Thursday, March 24, 2005

Terri Schiavo - Understanding the Other Side

Much criticism from some quarters over this Peggy Noonan article.

I honestly think some of the outrage is artificially ginned up by people smart enough to grasp the point more accurately than they have. Nevertheless, I will agree it hardly made much of an effort to understand the perspective of the other side. And as the Terri Schiavo case seems to be coming to an end - a very bad end in my opinion - it's important we don't see those who disagree as members of an enemy camp, but rather as fellow citizens with whom we disagreed: people whom we ought to work to persuade to what we consider a better moral view of this kind of situation in the future.

The best attempt at such understanding I've seen so far comes from "anniebird" in the comments section of this post by The Anchoress:

... I think we need to remember that our brothers and sisters who believe Terri should die may view this as an act of compassion. They imagine a soul trapped within a body that refuses to allow it to express itself. They think that surely, after 15 years, every treatment avenue has been pursued, that she has regained all she can of her function, and that what is left is not a life she would want. They remember "Love thy neighbor as thyself" and ask themselves if they would want such a life. Their certain answer is No.

They are not troubled by the lack of inconclusive evidence that these were not Terri's wishes because they don't believe her husband has any ulterior motive. They think Michael is doing a difficult and honorable thing and that any suggestion that he is inappropriately invested in her death is not supported by evidence - there has been no definite proof of abuse. They are concerned about parents who love Terri so much that they might be keeping her alive for themselves, rather than for Terri's good.

They are troubled by the thought of starving someone to death, but soothed by the firm conviction of doctors who assure that this is painless. The traces of doubt are swept away by confirmation that Terri is brain dead - her "liquified cortex" prevents her from feeling pain - insurance that even if starvation is painful, this woman will not feel it.

Forgive the length of this post, friends. I wrote it because I want to point out to you that while I agree that we are witnessing the birth of a most evil culture of death, we must resist the urge to vilify our fellow citizens. To do this is to shut down conversation, and if we can't talk to each other, we can't be part of the Holy Spirit's work among us. Let us help with the softening of souls and the turning of hearts...a great battle awaits.

A healthier perspective on the matter than Peggy Noonan's, I believe.


Blogger RLG said...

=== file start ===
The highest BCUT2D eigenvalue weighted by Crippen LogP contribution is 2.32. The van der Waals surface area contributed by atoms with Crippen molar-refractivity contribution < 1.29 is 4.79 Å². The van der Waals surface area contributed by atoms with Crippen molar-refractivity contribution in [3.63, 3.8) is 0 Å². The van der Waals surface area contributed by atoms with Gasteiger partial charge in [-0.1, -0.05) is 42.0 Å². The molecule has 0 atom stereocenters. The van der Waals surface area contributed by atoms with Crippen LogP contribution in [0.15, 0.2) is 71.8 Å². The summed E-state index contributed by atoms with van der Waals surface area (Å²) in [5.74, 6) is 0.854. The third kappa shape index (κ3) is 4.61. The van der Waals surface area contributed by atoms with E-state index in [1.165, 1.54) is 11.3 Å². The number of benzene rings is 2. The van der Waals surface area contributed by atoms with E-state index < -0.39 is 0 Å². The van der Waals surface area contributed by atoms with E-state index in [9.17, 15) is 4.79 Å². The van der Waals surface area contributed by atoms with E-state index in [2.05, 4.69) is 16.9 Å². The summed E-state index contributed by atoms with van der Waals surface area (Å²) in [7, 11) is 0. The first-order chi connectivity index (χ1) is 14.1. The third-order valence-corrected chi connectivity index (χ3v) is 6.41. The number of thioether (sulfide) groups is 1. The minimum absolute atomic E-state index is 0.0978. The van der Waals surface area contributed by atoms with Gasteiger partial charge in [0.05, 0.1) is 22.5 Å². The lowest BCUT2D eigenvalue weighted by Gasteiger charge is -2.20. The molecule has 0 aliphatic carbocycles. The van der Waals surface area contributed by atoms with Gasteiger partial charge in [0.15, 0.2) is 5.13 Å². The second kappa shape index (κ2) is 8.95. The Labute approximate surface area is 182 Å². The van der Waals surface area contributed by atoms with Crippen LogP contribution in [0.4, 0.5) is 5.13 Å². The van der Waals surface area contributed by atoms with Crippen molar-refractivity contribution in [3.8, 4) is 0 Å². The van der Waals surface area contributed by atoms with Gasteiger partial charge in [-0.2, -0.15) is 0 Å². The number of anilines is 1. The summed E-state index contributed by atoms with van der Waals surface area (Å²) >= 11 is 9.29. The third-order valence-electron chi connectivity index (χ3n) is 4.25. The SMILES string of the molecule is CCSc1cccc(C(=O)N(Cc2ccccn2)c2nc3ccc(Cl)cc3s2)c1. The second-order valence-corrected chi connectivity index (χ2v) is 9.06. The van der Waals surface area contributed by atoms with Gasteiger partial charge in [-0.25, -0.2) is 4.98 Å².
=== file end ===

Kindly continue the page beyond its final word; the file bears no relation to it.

“…It's important we don't see those who disagree as members of an enemy camp, but rather as fellow citizens with whom we disagreed: people whom we ought to work to persuade to what we consider a better moral view of this kind of situation in the future.”


Good advice. I’ve been following this case for a number of days now and it’s obvious that several categories of people are present, as you carefully pointed out in your post, “Perfect Storm.”

It’s helpful and necessary to realize the effects of the propaganda and deliberate confusion that is present in the public where Terri Schiavo’s case is concerned. We can’t at this point fully appreciate what is happening or its consequences. But the truth will come out eventually, and it’s important not to have vilified the opposition in the meantime.

Thanks for the thoughtful posts on this troubling event that challenges us to understand and remain patient toward those for, whatever reason, fail to grasp its meaning or significance. The real meaning of “life and death” decisions is being impressed upon us all. I hope we learn the lessons we need to learn and benefit from the suffering and disgrace this country is being made to experience.

10:02 PM  
Anonymous Anonymous said...

Thanks for picking up my post, Doug! I'm flattered and hope our efforts will lead to more reasoned dialogue as we try to discern the lesson in all of this.

Be well,


1:20 AM  
Blogger Honnistaibe said...

It's too bad that the media coverage of this issue has focused on polarizing figures such as Kevorkian's attorney on one side and Randall Terry representing the other who was coddled as a juvenile delinquent and who has never renounced the murdering that he inspired of clinic physicians.
Our Court system now has us sliding down a perilous slope fulfilling many of the goals of the Third Reich and Americans are too stupid to realize it because they wrongly believe National SOCIALISTS were conservative.

3:40 PM  

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